Hell Hath No Fury Like a Customer Scorned


Imagine your residents listening in on a phone conversation between you and one very unhappy resident — the type of conversation that raises your blood pressure and causes you to move the telephone handset at least 12 inches from your ear at one or more point.

Back in the day, the result of such a conversation was pretty simple. When you really upset a resident they started a petition, knocked on their neighbor’s doors until the page was full, and then sent the petition to the corporate office.
Today, with a few words, clicks, or a video, their complaint can reach thousands of people in a matter of a few seconds. Scary thought…huh?  It’s called social media!

Social media accelerates your residents’ ability to spread word of mouth. It can positively or negatively impact the bottom line of your company and your reputation. The 2010 Customer Experience Impact Report, commissioned by RightNow and conducted by Harris Interactive, unveiled some significant results on the overall influence customer experience has. Here are the highlights of their findings.


According to the report, a bad customer experience leads to 95% of respondents taking action.

You probably remember the protest song by Canadian musician Dave Carroll.  The song tells of how his guitar was broken during a trip on United Airlines in 2008, and the subsequent reaction from the airline. His song became an immediate YouTube and iTunes hit and a public relations nightmare for the airline. Dave Carroll showed the world how one person, armed with an idea, some friends, and the Internet, could turn an entire industry upside down. He took his negative customer experience to the “social media” video streets and it went viral—resulting in over 12 million views and a book called, “United Breaks Guitars-The Power of Once Voice in the Age of Social Media.

While not every bad customer experience ends up in a book deal, there are a few factors that motivate unhappy customers to tell others about their bad experience.

  • 85% of customers want to warn others about the pitfalls of doing business with that company
  • 66% want to discourage others from buying from that company
  • 55% want to vent anger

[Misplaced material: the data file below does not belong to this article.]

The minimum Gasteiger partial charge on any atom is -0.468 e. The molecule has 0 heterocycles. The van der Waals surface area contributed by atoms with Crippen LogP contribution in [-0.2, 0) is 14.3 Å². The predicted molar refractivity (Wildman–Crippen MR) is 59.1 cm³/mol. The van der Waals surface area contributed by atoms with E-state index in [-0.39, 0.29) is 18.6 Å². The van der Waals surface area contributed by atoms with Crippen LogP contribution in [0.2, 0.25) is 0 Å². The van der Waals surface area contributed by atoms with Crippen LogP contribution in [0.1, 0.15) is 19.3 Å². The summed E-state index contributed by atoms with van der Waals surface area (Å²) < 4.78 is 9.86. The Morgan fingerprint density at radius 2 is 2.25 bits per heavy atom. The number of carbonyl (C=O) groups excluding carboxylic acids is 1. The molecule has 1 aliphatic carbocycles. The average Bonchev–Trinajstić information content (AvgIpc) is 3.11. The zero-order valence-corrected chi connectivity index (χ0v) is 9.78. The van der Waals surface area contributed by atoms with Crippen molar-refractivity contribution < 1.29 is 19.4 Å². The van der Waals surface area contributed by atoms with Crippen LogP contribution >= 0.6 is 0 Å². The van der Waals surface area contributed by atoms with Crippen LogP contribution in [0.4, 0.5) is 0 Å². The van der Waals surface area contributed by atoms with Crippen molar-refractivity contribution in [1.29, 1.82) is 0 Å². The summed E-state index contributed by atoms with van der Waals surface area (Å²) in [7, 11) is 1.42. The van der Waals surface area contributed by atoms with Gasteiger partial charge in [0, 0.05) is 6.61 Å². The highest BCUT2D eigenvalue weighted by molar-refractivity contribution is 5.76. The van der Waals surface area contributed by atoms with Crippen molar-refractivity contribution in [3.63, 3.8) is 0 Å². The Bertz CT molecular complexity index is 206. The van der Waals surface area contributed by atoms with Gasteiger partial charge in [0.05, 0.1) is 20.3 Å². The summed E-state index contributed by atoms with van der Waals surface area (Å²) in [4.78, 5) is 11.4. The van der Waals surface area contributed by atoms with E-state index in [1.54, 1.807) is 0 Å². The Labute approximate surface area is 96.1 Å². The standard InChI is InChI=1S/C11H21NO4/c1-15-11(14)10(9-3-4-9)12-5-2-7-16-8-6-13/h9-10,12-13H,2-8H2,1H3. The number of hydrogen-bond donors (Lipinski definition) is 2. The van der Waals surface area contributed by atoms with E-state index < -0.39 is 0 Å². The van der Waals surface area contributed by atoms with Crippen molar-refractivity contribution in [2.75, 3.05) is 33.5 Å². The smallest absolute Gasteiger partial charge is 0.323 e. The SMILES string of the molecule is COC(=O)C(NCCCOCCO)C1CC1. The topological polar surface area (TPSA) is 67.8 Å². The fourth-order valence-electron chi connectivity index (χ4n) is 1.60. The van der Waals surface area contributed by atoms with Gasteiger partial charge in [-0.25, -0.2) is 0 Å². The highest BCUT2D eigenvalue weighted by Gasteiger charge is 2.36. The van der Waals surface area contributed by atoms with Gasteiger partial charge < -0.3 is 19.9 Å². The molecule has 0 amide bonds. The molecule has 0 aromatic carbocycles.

• 24% want to see if the company will take action to resolve the issue 


“‘I must do something’ always solves more problems than “Something must be done’.”   – Unknown author

Companies are beginning to understand this phenomenon and have seen the impact that a negative experience can have on their reputation and bottom line. In today’s transparent environment, owning up to your mistake and taking action can yield positive results.

This survey revealed that nearly 92% of consumers said they would be willing to go back to a company after a negative customer experience IF they

  • Received a follow up apology/correction from a supervisor/head office (63%)
  • Were offered proof of enhanced customer service (54%)
  • Were offered a discount (52%)

Could it really be as easy as saying “I’m sorry.”?

It’s apparent that consumers are listening to what their friends are saying and it is influencing what, when, where and why they buy. With 76% of those surveyed saying that word of mouth most influenced their purchasing decision; it begs the question of the impact companies could have on their bottom line if they placed their customer experience investments above traditional marketing and sales.

By the way, 49% also admitted that they were influenced by customer reviews and feedback. When was the last time you read your apartment reviews and ratings? Do you have a social media follow-up process in place that works?

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